The New York Times has concluded that Hillary and Bill Clinton are finally very worried about Bernie Sanders. Their new-found concern is largely due to millennial women.

The publication’s conclusions have significant merit. They are based on interviews with 11 people who are close to the Clintons — “campaign advisers, outside allies, friends and donors.” It appears that Hillary and her advisers have made the exact same mistake that they did in 2008 — they didn’t take the other Democratic candidate seriously until they were headed into the first primaries.

Millennial Women Are The Biggest Problem In The Numbers
The biggest problem with the numbers is the same as in 2008. Support for Sanders among young people and independents is surging, especially among women. On Monday, USA Today released a poll showing that the senator is leading Hillary by 19 points among women ages 18 to 34 who are either Democrats or independents.

While Hillary has long taken the support of women for granted, she can’t be so facile about winning over millennial women. A 19-year-old college freshman named Aiyha Abdelbagi — both female and black — told Rolling Stone:

“Just because she [Clinton] is a girl doesn’t mean I’m going to support her. Nope, not at all. That’s not what feminism is about.”

The candidate who speaks to Abdelbagi’s concerns is Bernie Sanders. She said:

“He’s for the people, especially college students and African-Americans. His answer on the Black Lives Matter question at the [first] Democratic debate put me on board, confirmed everything for me.”

That statement contains the essence of Hillary’s difficulties, but it was summed up well by an uncommitted superdelegate from Oregon, Lawrence Taylor:

“Hillary struggles to convey sincere passion with issues that matter to the general public, unlike Bernie Sanders and Elizabeth Warren.”

An unnamed aide confirmed to the NYT that Hillary’s “rational message” doesn’t resonate with a dissatisfied Democratic electorate that is looking for inspiration. Now both Clintons are questioning why the campaign staff didn’t pick up on the difficulties sooner.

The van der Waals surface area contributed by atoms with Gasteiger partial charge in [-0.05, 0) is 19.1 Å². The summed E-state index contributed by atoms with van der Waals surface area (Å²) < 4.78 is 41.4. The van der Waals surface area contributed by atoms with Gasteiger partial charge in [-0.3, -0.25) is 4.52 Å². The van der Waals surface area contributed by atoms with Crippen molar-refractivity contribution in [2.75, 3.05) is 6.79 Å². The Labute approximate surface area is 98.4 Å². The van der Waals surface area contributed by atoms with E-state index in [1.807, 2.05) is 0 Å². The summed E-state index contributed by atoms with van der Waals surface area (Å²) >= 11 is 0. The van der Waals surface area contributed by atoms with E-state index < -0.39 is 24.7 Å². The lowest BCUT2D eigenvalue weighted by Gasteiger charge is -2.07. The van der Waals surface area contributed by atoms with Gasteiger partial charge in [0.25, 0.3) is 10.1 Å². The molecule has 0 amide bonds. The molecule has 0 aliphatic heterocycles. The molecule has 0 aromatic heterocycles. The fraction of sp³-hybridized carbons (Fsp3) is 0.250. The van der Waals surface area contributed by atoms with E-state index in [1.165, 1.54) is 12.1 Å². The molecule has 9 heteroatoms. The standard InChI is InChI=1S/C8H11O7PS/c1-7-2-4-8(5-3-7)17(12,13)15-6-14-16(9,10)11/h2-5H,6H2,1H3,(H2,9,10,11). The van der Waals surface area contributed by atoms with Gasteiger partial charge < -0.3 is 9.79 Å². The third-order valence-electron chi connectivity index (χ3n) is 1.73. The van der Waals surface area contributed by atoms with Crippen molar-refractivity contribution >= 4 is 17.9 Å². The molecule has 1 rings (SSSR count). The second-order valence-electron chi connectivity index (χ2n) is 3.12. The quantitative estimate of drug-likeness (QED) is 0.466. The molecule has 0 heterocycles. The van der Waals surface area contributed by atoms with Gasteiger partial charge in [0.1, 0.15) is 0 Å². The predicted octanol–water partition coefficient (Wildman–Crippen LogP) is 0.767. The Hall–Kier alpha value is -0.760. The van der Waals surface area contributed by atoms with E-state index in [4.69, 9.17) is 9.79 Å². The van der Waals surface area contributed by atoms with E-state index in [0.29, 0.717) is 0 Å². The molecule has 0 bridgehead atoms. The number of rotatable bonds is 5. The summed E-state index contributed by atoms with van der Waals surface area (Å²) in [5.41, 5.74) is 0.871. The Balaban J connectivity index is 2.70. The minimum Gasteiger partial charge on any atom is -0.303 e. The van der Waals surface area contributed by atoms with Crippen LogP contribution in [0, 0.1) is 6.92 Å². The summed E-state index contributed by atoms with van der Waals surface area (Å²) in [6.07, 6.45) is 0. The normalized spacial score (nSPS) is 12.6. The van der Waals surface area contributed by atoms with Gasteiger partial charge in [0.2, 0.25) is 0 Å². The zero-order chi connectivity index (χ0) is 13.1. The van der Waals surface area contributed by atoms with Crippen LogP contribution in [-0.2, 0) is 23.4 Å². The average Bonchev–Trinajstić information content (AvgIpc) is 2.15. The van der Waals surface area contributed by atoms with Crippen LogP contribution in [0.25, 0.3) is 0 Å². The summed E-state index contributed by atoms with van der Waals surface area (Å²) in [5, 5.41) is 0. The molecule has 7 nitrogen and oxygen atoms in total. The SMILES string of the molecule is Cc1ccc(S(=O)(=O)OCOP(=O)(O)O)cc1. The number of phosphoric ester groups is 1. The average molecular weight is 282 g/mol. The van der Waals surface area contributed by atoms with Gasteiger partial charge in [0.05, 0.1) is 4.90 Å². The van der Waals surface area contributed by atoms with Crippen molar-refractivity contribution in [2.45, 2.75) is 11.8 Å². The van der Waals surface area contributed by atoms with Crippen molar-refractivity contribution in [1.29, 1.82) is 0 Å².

However, Hillary herself has magnified the problem by playing it safe. Not only didn’t she take Sanders seriously enough to wage an aggressive campaign, but she wanted few debates and she wanted them scheduled at times that would minimize the numbers in the audience. Sunday night’s Democratic debate, falling in the midst of a 3-day weekend, is a good example.

Suddenly striking out at Sanders has only increased Hillary’s problems, making her appear anxious and insecure. That was the effect of daughter Chelsea’s attack on Sanders over his stand on two vital issues — healthcare and college affordability. One Democratic strategist told The Hill that the attack was reflective of the Clinton campaign’s current state of mind, that the challenge from Sanders “is real and they’ve got to be freaking out.”

Rep. Raúl Grijalva (D-Ariz.), who has endorsed Sanders, gave a fuller reaction to Hillary’s tendency to be her own worst enemy:

“I perhaps could see it coming from Bill, but I was taken aback hearing it from Chelsea. I was surprised and thought it was out of character. It seems the Clinton campaign is going into full destruction mode very early in this process.”

At this point in the campaign, Clinton attacks on Sanders only draws more attention to Sanders. When he recently ran a new ad about “two Democratic visions for regulating Wall Street,” Sanders didn’t mention Hillary. However, the ad clearly depicted his stance as opposed hers, with the conclusion being that making the big banks “pay their fair share” would fund universal health care and “universal college education” — those two prominent issues for millennials.

The Clinton campaign went ballistic, accusing Sanders of releasing a negative attack ad — in spite of a similar ad from their camp, trying to align Hillary’s opponent with the gun industry. The result of Hillary’s reaction is that many more people are aware of the Sanders ad, and are also paying attention to her nervousness about the campaign.

Millennial Women See That Females Aren’t The Only Feminists
Young people in Iowa won the day for Barack Obama in 2008 and it’s quite possible they’ll win the day for Bernie Sanders in 2016. Two millennial women illustrate why that is true. Julie Fredrick, a 23-year-old Sanders volunteer in New Hampshire, says she feels inspired:

“For the first time, I feel empowered to create change. This is a peaceful political revolution, and everyone’s very excited to be a part of it.”

Hillary Clinton has been a highly visible part of the governing power structure for all these young women’s lives. Aside from the issue of inspiration, it’s hard for many to conceive of her as embodying change.

Lillian Moravek, a 17-year-old from Iowa and also a Sanders volunteer, responded to two things that are most important to her:

“It’s a very important thing to be part of a movement that could pass [free tuition at public colleges] on to younger generations. The second most important thing is, he’s a feminist, and so am I.”

There is a big part of Hillary’s miscalculation — she doesn’t have a lock on feminism. The fact that she’s a woman doesn’t automatically award her that. Millennial women recognize the fact.

Watch Bernie Sander’s attention-getting “Two Visions” ad here:

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